Most of those who are active in politics at this time are single-issue voters. They want one thing to change, and the rest to remain the same. Only a few grasp how large our change needs to be, and see that all of these single issues radiate from a core dysfunction caused by the structure of our civilization being based on false assumptions.
Those who see the enormity of the problem and how deep the rot goes tend to go a little bit insane. They are trying to overturn an edifice with a toothpick, or at least it feels that way. For this reason, most adopt desperate solutions that are unrelated to the actual causes, because these at least symbolically feel correct.
One such outlook is primitivism, which believes that “technology did this to us” and therefore, the solution is to roll back technology. While in some areas this looks correct, it is important to distinguish between cause, effect and symptoms of that effect. A single act may cause a result that is invisible, but manifests in a number of evident disasters.
For example, the transition to demand-side economics from the Obama era had a very clear effect in making the basis of our monetary value a result of the speed of demand for that money. This in turn had visible symptoms like a decline in purchasing power, economic slowdown in hiring and other expenditures, and very remotely, an increase in apathy because money was more speculative than actualized in value.
So let us look to modernity. The term only came into use in the late 1800s as a designation of an era, but this does not tell us when it began, because the effects are noticed long after the cause. In theory, it was replaced by postmodernity in the 1960s, but many think that the postmodern is a pluralistic expression of the modern and nothing more.
If we look a hundred years before, we can see one plausible root, or the event that changed all events after it. With the French Revolution, equality became the official policy, ideology and goal of modern governments. And yet, even that event has a cause, which many trace to The Enlightenment,™ a cultural and artistic movement a century and change before.
Even though technology was present during that era, it was also present before that, and in ages before. If anything, it seems that technology develops with the rise of organized civilization, which means that the timeline of civilization death could have other causes, since technology will be present but not necessarily causal.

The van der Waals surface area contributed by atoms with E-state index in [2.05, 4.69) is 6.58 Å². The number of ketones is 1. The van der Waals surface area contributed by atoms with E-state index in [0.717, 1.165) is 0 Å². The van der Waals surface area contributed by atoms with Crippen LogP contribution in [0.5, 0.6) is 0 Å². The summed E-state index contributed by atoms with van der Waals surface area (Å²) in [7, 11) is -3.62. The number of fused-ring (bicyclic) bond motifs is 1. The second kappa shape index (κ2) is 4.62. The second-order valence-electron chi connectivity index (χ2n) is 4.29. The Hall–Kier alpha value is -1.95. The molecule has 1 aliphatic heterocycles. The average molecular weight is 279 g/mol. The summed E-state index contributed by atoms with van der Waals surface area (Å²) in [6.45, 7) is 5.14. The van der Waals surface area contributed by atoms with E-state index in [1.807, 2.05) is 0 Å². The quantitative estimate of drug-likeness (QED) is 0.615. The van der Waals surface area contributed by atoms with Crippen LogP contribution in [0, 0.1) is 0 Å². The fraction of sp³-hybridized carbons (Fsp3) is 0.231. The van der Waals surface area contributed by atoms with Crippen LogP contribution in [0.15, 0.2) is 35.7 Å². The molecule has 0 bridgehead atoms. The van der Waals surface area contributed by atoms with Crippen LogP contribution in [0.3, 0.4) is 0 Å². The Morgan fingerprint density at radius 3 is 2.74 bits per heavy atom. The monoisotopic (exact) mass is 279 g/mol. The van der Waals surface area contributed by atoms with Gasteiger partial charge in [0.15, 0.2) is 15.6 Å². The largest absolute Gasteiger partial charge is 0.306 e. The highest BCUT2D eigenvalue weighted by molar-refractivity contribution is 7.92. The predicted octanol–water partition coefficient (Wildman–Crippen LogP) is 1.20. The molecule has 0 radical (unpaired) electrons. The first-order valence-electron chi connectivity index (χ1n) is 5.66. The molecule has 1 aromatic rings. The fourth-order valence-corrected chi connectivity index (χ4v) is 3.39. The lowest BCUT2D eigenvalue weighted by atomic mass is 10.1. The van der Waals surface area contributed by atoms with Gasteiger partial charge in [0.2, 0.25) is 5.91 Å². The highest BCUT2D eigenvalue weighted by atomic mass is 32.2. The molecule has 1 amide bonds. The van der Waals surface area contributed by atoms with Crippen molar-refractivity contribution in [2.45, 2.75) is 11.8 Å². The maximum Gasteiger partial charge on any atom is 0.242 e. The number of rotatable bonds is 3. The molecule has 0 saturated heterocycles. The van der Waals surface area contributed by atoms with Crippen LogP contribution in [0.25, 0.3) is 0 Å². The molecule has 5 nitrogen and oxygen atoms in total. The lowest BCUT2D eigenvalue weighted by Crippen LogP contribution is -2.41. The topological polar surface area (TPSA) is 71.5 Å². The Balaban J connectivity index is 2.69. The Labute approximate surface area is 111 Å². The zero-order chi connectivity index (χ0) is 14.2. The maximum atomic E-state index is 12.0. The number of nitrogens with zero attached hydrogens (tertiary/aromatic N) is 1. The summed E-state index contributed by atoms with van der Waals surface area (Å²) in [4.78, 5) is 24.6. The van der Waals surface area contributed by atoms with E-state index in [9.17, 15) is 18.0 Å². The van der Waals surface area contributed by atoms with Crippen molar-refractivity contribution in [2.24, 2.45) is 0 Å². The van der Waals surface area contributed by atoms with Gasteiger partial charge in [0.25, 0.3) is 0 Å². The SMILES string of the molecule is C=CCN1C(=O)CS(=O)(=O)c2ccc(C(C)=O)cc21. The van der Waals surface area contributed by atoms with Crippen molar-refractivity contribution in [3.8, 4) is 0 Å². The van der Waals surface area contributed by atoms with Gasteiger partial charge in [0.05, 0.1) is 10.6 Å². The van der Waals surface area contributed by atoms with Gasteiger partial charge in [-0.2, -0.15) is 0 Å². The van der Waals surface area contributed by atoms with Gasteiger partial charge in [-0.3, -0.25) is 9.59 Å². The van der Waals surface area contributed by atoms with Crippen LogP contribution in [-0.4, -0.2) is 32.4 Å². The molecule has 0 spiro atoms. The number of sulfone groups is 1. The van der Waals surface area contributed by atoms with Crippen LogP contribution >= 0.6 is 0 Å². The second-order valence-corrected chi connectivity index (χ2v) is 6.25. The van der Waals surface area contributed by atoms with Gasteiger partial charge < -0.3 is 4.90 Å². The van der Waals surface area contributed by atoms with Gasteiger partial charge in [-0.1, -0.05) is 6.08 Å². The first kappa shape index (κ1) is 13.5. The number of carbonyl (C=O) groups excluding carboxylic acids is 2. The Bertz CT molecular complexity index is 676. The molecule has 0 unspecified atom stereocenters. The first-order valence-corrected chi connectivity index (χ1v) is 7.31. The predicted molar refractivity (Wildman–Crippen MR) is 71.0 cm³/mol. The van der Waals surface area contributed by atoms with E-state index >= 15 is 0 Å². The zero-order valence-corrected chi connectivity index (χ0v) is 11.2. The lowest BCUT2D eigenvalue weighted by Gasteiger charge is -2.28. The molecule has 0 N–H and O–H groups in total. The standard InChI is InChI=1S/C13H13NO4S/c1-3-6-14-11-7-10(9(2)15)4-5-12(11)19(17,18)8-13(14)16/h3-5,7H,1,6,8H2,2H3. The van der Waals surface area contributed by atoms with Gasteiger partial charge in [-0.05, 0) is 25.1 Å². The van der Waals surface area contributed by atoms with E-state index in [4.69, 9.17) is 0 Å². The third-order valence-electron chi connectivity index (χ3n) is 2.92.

This reveals to us the illusion of blaming technology: it is easy to blame technology because it is not us. That means that instead of taking responsibility for embracing illusory thinking like The Enlightenment,™ we find something else to scapegoat. If not technology, The Rich,™ The Jew,™ and even other ethnic or religious groups.
In fact, we did it to ourselves. “We have discovered the enemy, and it is us.” More accurately: the enemy is any number of bad choices that take us off the path to what makes us great. There are many possible errors, and only a few ways to success, all correlated with the principles that guide us in a general direction toward qualitative improvement.
What this means is that, contrary to some of the “solutions” floating around out there, we cannot fix our problems by simply backing away from technology. Even if that were likely to happen in a world where someone else will simply adopt it and use it to conquer other groups, it would leave intact the illusory assumptions and bad leadership that propelled us into this condition in the first place.
That way, history would simply repeat. We would buy time, but not achieve victory, and by doing that, doom ourselves to repeat the same intractable problems time and again until we finally exhaust ourselves, either emotionally or genetically.
Instead it becomes clear that we must save ourselves from within. Our efforts have gone toward an illusion, and this illusion is based in the idea of the convenience of people instead of principles. To reverse this, we must first choose the goals that are best and move toward those, instead of choosing from among the possibilities that are convenient for others.
Our real problem is the collapse of social order. There are too many people competing for power, and they use all else including language, science, law, knowledge and religion as means toward that end. This corrupts those things; that is a symptom of the power struggle. Until we make a working social order, we remain in the cycle of failure.